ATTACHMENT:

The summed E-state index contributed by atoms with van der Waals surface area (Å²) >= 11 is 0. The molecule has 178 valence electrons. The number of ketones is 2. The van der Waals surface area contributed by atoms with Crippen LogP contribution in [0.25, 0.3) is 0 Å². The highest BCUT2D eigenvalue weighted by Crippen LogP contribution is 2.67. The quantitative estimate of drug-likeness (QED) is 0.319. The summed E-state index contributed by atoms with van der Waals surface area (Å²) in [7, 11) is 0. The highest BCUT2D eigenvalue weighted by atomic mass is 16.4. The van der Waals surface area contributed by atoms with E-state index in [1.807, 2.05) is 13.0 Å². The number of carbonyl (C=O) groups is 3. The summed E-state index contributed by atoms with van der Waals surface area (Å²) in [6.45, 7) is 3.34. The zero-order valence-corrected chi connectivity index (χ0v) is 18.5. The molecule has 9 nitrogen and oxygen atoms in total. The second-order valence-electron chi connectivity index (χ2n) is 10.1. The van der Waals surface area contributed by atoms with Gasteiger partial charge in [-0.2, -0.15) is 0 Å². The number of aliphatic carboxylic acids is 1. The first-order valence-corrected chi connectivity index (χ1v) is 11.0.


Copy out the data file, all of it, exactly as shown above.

The summed E-state index contributed by atoms with van der Waals surface area (Å²) >= 11 is 0. The molecule has 178 valence electrons. The number of ketones is 2. The van der Waals surface area contributed by atoms with Crippen LogP contribution in [0.25, 0.3) is 0 Å². The highest BCUT2D eigenvalue weighted by Crippen LogP contribution is 2.67. The quantitative estimate of drug-likeness (QED) is 0.319. The summed E-state index contributed by atoms with van der Waals surface area (Å²) in [7, 11) is 0. The highest BCUT2D eigenvalue weighted by atomic mass is 16.4. The van der Waals surface area contributed by atoms with E-state index in [1.807, 2.05) is 13.0 Å². The number of carbonyl (C=O) groups is 3. The summed E-state index contributed by atoms with van der Waals surface area (Å²) in [6.45, 7) is 3.34. The zero-order valence-corrected chi connectivity index (χ0v) is 18.5. The molecule has 9 nitrogen and oxygen atoms in total. The second-order valence-electron chi connectivity index (χ2n) is 10.1. The van der Waals surface area contributed by atoms with Gasteiger partial charge in [-0.2, -0.15) is 0 Å². The number of aliphatic carboxylic acids is 1. The first-order valence-corrected chi connectivity index (χ1v) is 11.0.